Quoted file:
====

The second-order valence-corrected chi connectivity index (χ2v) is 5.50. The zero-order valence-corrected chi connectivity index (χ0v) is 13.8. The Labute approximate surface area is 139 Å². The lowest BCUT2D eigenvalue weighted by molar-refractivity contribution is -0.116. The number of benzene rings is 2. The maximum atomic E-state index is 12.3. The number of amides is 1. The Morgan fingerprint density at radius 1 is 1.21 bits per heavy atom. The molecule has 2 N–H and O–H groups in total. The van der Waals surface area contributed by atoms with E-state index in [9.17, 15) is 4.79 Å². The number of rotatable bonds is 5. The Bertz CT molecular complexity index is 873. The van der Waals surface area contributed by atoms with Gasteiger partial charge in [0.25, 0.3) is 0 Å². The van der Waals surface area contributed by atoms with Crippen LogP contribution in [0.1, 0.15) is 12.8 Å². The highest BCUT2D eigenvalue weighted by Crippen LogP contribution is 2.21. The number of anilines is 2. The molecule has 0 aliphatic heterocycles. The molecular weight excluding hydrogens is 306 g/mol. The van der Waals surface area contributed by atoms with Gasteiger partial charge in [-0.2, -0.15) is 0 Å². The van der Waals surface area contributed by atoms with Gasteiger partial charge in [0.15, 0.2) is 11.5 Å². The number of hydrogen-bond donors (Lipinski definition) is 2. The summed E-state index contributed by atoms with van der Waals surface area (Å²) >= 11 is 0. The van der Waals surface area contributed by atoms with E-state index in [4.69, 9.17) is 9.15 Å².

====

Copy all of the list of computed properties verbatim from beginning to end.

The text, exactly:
The second-order valence-corrected chi connectivity index (χ2v) is 5.50. The zero-order valence-corrected chi connectivity index (χ0v) is 13.8. The Labute approximate surface area is 139 Å². The lowest BCUT2D eigenvalue weighted by molar-refractivity contribution is -0.116. The number of benzene rings is 2. The maximum atomic E-state index is 12.3. The number of amides is 1. The Morgan fingerprint density at radius 1 is 1.21 bits per heavy atom. The molecule has 2 N–H and O–H groups in total. The van der Waals surface area contributed by atoms with E-state index in [9.17, 15) is 4.79 Å². The number of rotatable bonds is 5. The Bertz CT molecular complexity index is 873. The van der Waals surface area contributed by atoms with Gasteiger partial charge in [0.25, 0.3) is 0 Å². The van der Waals surface area contributed by atoms with Crippen LogP contribution in [0.1, 0.15) is 12.8 Å². The highest BCUT2D eigenvalue weighted by Crippen LogP contribution is 2.21. The number of anilines is 2. The molecule has 0 aliphatic heterocycles. The molecular weight excluding hydrogens is 306 g/mol. The van der Waals surface area contributed by atoms with Gasteiger partial charge in [-0.2, -0.15) is 0 Å². The van der Waals surface area contributed by atoms with Gasteiger partial charge in [0.15, 0.2) is 11.5 Å². The number of hydrogen-bond donors (Lipinski definition) is 2. The summed E-state index contributed by atoms with van der Waals surface area (Å²) >= 11 is 0. The van der Waals surface area contributed by atoms with E-state index in [4.69, 9.17) is 9.15 Å².